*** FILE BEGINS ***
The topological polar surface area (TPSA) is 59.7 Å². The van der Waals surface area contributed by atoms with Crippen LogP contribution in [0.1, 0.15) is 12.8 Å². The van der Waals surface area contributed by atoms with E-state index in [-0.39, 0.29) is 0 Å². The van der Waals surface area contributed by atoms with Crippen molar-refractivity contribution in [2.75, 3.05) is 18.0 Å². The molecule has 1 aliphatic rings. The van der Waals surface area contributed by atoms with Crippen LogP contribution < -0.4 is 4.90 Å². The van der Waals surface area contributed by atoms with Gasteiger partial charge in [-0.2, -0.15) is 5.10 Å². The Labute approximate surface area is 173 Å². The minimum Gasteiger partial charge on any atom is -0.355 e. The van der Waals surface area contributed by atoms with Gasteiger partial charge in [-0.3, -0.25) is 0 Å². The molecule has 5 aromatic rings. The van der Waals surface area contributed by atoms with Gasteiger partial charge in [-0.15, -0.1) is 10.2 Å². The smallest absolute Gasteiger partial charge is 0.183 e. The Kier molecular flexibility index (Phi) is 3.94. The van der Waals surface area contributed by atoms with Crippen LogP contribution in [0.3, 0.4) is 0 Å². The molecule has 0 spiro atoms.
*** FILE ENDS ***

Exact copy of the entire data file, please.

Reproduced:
The topological polar surface area (TPSA) is 59.7 Å². The van der Waals surface area contributed by atoms with Crippen LogP contribution in [0.1, 0.15) is 12.8 Å². The van der Waals surface area contributed by atoms with E-state index in [-0.39, 0.29) is 0 Å². The van der Waals surface area contributed by atoms with Crippen molar-refractivity contribution in [2.75, 3.05) is 18.0 Å². The molecule has 1 aliphatic rings. The van der Waals surface area contributed by atoms with Crippen LogP contribution < -0.4 is 4.90 Å². The van der Waals surface area contributed by atoms with Gasteiger partial charge in [-0.2, -0.15) is 5.10 Å². The Labute approximate surface area is 173 Å². The minimum Gasteiger partial charge on any atom is -0.355 e. The van der Waals surface area contributed by atoms with Gasteiger partial charge in [-0.3, -0.25) is 0 Å². The molecule has 5 aromatic rings. The van der Waals surface area contributed by atoms with Gasteiger partial charge in [-0.15, -0.1) is 10.2 Å². The smallest absolute Gasteiger partial charge is 0.183 e. The Kier molecular flexibility index (Phi) is 3.94. The van der Waals surface area contributed by atoms with Crippen LogP contribution in [0.3, 0.4) is 0 Å². The molecule has 0 spiro atoms.